Washington, D.C. – U.S. Senators Dianne Feinstein and Barbara Boxer (both D-Calif.) this week sent a letter to Cynthia Quarterman, administrator of the Pipeline and Hazardous Materials Safety Administration, asking the administration “to close a regulatory loophole that permits transmission pipeline operators to exceed the Maximum Allowable Operating Pressure (MAOP) on a pipeline without reporting this behavior or suffering any repercussion for this unsafe action.”
Following is the text of the letter:
March 16, 2011
The Honorable Cynthia L. Quarterman
Pipeline and Hazardous Materials Safety Administration
U.S. Department of Transportation
1200 New Jersey Ave, SE
Washington, DC 20590
Dear Administrator Quarterman:
The September 9 pipeline explosion and fire in San Bruno, California, and the resulting devastating loss of life and property have brought to light numerous pipeline safety shortcomings. We proposed to resolve statutory weaknesses in the Strengthening Pipeline Safety and Enforcement Act. We are writing to ask you to close a regulatory loophole that permits transmission pipeline operators to exceed the Maximum Allowable Operating Pressure (MAOP) on a pipeline without reporting this behavior or suffering any repercussion for this unsafe action.
In reviewing current Federal regulations to determine what might be done to prevent a future rupture and explosion like the San Bruno disaster, we were surprised to learn that your Administration does not require transmission pipeline operators to report most instances in which a pipeline is operated above the MAOP. We are deeply concerned that this loophole would appear to allow pipeline operators to exceed the safe limits of their pipes on a regular basis, without any regulatory consequence.
As you know, Federal law requires each operator of a transmission pipeline facility to submit a “written report on any condition that is a hazard to life, property or the environment.” However, regulations implementing this statute only require pipeline operators to report accidental cases in which the transmission pipeline operates above the MAOP if they are unable to correct the malfunction or operating error causing the pressure spike within five working days. Nowhere do we find any obligation to report intentional pressure spikes over the MAOP.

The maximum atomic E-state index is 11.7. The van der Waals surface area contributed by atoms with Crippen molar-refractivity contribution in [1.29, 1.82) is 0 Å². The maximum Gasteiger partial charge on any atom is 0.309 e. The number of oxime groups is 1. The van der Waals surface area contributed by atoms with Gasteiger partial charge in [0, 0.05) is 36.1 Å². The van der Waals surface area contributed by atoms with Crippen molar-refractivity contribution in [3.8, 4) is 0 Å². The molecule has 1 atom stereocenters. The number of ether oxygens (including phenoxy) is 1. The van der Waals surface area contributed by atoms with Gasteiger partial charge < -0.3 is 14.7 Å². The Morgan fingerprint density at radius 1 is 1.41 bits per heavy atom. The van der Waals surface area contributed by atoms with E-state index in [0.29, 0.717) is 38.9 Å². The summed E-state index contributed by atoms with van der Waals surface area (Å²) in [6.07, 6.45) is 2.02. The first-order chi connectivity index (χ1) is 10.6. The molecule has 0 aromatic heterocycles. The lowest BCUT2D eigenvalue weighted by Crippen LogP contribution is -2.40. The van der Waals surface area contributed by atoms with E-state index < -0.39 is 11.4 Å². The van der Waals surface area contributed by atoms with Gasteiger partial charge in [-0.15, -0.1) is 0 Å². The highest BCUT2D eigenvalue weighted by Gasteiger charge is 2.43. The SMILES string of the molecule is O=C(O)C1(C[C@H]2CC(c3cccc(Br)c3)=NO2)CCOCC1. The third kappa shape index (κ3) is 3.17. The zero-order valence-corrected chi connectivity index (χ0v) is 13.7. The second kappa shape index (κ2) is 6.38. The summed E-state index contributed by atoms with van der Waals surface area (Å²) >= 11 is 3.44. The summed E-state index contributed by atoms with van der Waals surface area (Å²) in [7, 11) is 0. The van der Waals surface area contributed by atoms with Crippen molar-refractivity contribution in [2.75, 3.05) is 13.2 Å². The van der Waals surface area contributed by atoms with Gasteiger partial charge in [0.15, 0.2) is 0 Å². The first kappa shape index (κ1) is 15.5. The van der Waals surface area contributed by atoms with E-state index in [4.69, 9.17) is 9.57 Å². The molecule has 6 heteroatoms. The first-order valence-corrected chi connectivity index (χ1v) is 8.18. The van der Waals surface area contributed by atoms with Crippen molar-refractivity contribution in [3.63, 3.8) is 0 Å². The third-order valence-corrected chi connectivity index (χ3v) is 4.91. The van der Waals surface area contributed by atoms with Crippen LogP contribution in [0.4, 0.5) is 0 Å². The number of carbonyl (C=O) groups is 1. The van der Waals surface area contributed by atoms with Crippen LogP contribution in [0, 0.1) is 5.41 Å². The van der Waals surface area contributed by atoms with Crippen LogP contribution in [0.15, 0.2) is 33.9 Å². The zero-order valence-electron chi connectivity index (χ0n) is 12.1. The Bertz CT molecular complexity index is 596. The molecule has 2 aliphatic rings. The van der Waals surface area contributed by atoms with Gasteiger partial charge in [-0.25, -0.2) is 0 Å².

The loophole also prevents your Administration from knowing how frequently transmission pipelines under its jurisdiction suffer over-pressurization. Your experts cannot identify the types of pipe, locations, or operators that are more prone to these dangerous events, nor can they determine whether operators are responding appropriately in assessing and addressing the resulting risks.
We request that you act immediately to prevent over-pressurization events that potentially threaten the safety and property of the American public by ordering transmission pipeline operators to report all instances in which pipelines operate above their MAOP. We are concerned that a rulemaking to bring this about could take years, and we urge you to issue this order immediately under your existing emergency authority to protect public safety. We believe such a directive would be consistent with current law; if you believe this action would require new statutory authority, we would appreciate it if you would communicate that view promptly.
We share your commitment to prevent a disaster that took the lives of eight Californians from ever happening again in the United States. We look forward to working with you to improve our pipeline safety laws and regulations as quickly as possible. If you have any questions or concerns, please do not hesitate to contact us.
Dianne Feinstein Barbara Boxer
United States Senator United States Senator